There are many beaver on the Hennepin canal and make for interesting learning opportunities if you stop to study their habitat.  If you really want to see one, it would be best to find an area that has fresh sign, take a bright flashlight, and go out after dark.  More than likely, you will be greeted by the startling slap of that magnificent tail on the water.

Saturday, October 13, 2012


I'm always looking to expand my limited plant knowledge, especially on the canal.  If it grows somewhere in Illinois, it probably grows on the canal.  Each season brings different opportunities for plant identification.  I tend to be a magnet to berries because I simply want to know if I can eat them!

Similax lasioneura Hooker

I came across the cluster above and don't ever recall seeing it before.  After a little investigation, I came across some information on Smilax lasioneura Hooker, or commonly known as green briar or carrion flower.  From what I found, it is called carrion flower because the green plant gives off a rotten meat smell.  Sounds appetizing doesn't it?  Although I would never eat anything that smells like carrion, apparently the young green shoots can be cooked and eaten like asparagus, and the berries are supposedly edible as well.  I think I'll pass!  Plus, there really was limited info available on this plant, so I'm not so trusting yet.  There are several species of Smilax as well, so I think I'll do some more investigation.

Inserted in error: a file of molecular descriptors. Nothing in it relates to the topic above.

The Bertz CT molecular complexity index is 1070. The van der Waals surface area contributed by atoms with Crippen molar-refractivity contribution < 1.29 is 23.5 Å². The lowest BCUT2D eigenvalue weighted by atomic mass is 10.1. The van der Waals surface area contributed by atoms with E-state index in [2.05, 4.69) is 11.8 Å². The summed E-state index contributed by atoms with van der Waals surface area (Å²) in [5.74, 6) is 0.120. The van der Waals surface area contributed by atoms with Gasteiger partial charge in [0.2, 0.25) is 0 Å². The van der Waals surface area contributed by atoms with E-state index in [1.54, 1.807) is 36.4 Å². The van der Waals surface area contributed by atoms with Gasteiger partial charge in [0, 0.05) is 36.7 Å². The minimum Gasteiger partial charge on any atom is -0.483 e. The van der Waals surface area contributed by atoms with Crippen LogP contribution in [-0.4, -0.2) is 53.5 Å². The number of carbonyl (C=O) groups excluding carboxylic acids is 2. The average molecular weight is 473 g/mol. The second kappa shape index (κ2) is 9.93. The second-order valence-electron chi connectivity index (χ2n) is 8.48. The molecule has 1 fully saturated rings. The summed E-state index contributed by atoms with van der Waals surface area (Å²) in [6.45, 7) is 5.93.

Smilax hispida

The species above was found on the same day one bridge down from the first plant.  Similar but distinct differences in the berry clusters and leaves.  This one is called Smilax hispida if my identification is correct.

Important Note:  Please consult plant guides and professionals as reliable resources for plant identification, especially if you are searching for edibles.  I am only learning my plant species, so I cannot, in good faith, say that my research is always correct.

Sunday, September 2, 2012

Night Hike - Spiders

Just got back from a late night hike.  Very sticky and buggy tonight.  I was hoping to see some other species of snakes, other than fox, but I'm not complaining.  No snakes tonight, so I focused my camera on some smaller critters whose eyes show bright in the light....wolf spiders.  They are absolutely everywhere!  I was hoping to find some large Dolemedes tenebrosus fishing spiders, but no luck.  I did find a couple of other species with little surprises.

The wolf spider below is, I believe, a part of the genus Hogna.  I have a difficult time narrowing down wolf spiders.  However, the tank-like build of Hogna fits this example pretty well.  It looks big, but in reality, it is only about an inch long.  I guess that might be big to some folks.